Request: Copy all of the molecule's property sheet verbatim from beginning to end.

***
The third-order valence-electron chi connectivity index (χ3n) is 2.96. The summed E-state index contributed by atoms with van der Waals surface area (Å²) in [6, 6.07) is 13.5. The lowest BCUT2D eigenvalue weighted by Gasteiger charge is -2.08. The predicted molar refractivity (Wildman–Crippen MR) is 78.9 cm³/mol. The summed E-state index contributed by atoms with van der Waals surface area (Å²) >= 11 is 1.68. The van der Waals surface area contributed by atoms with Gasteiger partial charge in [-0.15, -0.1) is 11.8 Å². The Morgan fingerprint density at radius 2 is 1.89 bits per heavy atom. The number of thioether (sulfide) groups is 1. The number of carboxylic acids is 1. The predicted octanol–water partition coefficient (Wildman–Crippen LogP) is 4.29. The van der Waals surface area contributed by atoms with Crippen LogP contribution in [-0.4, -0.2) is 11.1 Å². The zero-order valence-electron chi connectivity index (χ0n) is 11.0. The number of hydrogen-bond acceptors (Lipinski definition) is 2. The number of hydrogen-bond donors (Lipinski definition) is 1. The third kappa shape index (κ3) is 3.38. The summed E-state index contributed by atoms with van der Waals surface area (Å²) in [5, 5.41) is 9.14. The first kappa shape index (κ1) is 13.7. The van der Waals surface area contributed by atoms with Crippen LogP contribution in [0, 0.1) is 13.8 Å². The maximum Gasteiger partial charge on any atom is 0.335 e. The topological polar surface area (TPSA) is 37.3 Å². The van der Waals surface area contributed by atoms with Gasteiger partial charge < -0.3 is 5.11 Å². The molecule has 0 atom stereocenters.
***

The third-order valence-electron chi connectivity index (χ3n) is 2.96. The summed E-state index contributed by atoms with van der Waals surface area (Å²) in [6, 6.07) is 13.5. The lowest BCUT2D eigenvalue weighted by Gasteiger charge is -2.08. The predicted molar refractivity (Wildman–Crippen MR) is 78.9 cm³/mol. The summed E-state index contributed by atoms with van der Waals surface area (Å²) >= 11 is 1.68. The van der Waals surface area contributed by atoms with Gasteiger partial charge in [-0.15, -0.1) is 11.8 Å². The Morgan fingerprint density at radius 2 is 1.89 bits per heavy atom. The number of thioether (sulfide) groups is 1. The number of carboxylic acids is 1. The predicted octanol–water partition coefficient (Wildman–Crippen LogP) is 4.29. The van der Waals surface area contributed by atoms with Crippen LogP contribution in [-0.4, -0.2) is 11.1 Å². The zero-order valence-electron chi connectivity index (χ0n) is 11.0. The number of hydrogen-bond acceptors (Lipinski definition) is 2. The number of hydrogen-bond donors (Lipinski definition) is 1. The third kappa shape index (κ3) is 3.38. The summed E-state index contributed by atoms with van der Waals surface area (Å²) in [5, 5.41) is 9.14. The first kappa shape index (κ1) is 13.7. The van der Waals surface area contributed by atoms with Crippen LogP contribution in [0, 0.1) is 13.8 Å². The maximum Gasteiger partial charge on any atom is 0.335 e. The topological polar surface area (TPSA) is 37.3 Å². The van der Waals surface area contributed by atoms with Gasteiger partial charge < -0.3 is 5.11 Å². The molecule has 0 atom stereocenters.